Thursday, November 5, 2009


If sometimes you wonder why such strong anti-Catholic feeling can be experienced in the United States, you must consider this day in 1605—the day when the famous “Gunpowder Plot” was exposed.

The way the story is told, there was a plot (today we’d call it a terrorist attack) to blow up the Houses of Parliament while in full session with the King, James I. Disaffected Catholics were said to be the basis of the plot, including an Englishman of Spanish descent named Guy Fawkes. He confessed under torture (I would have, too—and, most likely, to anything!), and the Church of England instituted a liturgical feast to celebrate its triumph over “the evils of popery.”

This was seen as “strike three” by many English Protestants: the first two were Pope Pius V’s excommunication of Elizabeth I, and then the sending of the Spanish Armada. The result was not only the laws which led to execution (hanging, drawing and quartering) for the ‘treasonous’ crime of being a practicing Catholic priest, but also a further set of what came to be called “penal laws,” effectively disenfranchising Catholics from public life in England. These laws were never formally repealed until 1829. [In this regard reading the life of Oliver Plunkett is very instructive, so long as it is balanced by a reading of the execution, under Mary I, of Bishops Cranmer, Ridley & Latimer. No one’s hands are clean…]

This is the mentality of the original colonists in our part of the New World. They carried with them the national resentment for all things Catholic and “popistic,” and they were proud of their bias. It was commemorated for years on 5 November by the burning of an effigy of the pope, along with celebrations of fireworks.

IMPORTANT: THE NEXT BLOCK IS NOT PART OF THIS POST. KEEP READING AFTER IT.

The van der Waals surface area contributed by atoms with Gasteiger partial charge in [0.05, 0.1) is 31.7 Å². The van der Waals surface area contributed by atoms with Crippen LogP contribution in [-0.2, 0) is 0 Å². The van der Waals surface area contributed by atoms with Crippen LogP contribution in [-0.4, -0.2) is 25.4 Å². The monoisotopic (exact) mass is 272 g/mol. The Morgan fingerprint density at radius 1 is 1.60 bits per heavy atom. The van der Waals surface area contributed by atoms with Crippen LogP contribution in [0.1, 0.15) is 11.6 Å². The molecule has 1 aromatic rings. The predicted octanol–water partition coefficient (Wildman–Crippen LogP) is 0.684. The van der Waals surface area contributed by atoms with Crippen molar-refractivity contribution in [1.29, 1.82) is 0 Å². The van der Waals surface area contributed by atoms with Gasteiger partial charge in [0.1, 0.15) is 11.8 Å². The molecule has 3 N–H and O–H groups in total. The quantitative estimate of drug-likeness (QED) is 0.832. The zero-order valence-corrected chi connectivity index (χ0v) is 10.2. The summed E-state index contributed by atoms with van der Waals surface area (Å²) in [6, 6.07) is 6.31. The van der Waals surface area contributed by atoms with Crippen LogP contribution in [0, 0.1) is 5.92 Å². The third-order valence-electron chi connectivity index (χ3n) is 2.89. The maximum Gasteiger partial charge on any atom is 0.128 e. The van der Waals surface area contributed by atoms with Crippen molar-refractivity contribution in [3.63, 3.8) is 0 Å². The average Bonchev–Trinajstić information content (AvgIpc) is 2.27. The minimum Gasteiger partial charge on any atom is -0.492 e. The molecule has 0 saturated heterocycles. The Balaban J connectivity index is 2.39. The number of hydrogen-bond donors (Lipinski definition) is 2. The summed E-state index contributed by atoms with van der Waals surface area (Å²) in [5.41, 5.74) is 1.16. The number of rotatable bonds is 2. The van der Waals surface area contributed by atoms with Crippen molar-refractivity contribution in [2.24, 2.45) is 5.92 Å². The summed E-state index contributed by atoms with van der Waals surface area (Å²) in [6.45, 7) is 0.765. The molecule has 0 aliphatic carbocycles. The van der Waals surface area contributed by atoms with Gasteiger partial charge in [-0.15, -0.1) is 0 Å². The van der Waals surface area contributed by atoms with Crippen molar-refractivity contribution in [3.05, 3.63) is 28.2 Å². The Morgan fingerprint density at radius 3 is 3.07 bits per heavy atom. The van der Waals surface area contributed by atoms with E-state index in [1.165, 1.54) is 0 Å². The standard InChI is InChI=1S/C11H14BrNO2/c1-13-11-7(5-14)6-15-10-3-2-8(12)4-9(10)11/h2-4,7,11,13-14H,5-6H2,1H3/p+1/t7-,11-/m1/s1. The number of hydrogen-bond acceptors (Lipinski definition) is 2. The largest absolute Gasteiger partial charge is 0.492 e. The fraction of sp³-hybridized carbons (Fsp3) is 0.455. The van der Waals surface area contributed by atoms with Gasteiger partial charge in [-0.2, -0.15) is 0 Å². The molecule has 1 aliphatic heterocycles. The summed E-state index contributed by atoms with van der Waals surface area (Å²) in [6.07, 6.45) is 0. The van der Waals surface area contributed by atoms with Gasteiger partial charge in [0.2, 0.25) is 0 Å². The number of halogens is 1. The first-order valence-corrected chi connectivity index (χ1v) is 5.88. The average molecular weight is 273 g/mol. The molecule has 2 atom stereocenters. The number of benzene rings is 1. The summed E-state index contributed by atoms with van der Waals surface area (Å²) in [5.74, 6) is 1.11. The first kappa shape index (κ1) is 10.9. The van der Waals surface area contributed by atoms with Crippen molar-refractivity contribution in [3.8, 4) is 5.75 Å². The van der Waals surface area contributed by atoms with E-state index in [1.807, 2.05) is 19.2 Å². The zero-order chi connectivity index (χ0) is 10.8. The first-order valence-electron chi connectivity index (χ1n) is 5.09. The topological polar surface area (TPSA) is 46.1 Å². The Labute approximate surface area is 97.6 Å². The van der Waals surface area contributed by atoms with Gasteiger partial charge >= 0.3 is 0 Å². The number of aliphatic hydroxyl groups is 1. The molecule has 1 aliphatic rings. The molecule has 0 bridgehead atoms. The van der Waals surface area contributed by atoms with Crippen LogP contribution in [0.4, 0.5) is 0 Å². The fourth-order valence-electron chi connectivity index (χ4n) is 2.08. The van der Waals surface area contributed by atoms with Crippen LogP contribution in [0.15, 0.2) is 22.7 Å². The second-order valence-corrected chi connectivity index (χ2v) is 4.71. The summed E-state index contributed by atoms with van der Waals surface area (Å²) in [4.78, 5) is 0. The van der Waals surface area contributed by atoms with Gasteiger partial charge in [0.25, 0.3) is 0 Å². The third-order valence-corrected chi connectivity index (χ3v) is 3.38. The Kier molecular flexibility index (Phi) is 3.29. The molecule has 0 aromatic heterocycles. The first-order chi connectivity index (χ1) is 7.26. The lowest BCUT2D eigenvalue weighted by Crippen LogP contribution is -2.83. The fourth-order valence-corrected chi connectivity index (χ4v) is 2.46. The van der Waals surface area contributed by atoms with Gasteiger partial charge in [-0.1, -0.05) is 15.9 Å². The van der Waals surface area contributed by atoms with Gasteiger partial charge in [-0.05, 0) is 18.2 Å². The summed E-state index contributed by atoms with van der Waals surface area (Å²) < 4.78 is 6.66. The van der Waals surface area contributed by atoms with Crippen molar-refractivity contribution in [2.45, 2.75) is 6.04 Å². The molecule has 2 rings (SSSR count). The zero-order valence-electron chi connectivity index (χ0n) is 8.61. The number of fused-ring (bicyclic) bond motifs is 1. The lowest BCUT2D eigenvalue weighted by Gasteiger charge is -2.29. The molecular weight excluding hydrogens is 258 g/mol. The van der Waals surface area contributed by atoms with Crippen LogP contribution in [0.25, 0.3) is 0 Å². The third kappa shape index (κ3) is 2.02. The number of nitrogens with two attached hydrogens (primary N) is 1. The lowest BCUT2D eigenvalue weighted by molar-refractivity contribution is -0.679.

The intensity of this hatred cooled somewhat during the succeeding decades, but the celebration never ended. It has, in its own way, been transformed into a British equivalent of Halloween. Children will build straw men and will sit at a bridge, begging “A penny for the Guy.” Most of them do not realize that “guy” refers to a proper name and is not a generic word for “fellow.” They will beg for a couple of weeks leading up to 5 November—then bonfires and fireworks finish off the evening’s celebration.

We can fairly lament and condemn the stupidity of that small cadre of Catholics whose idiotic (not to say incompetent) plot put the lives of the vast majority of English Catholics at risk and under a great burden. We can also lament the small-mindedness that equated this act with “the way all Catholics everywhere really are,” a sentiment we still live with, in far too much of America. It would be nice if the celebration of Guy Fawkes Day could instead be turned into a feast of reconciliation and tolerance and mutual understanding.

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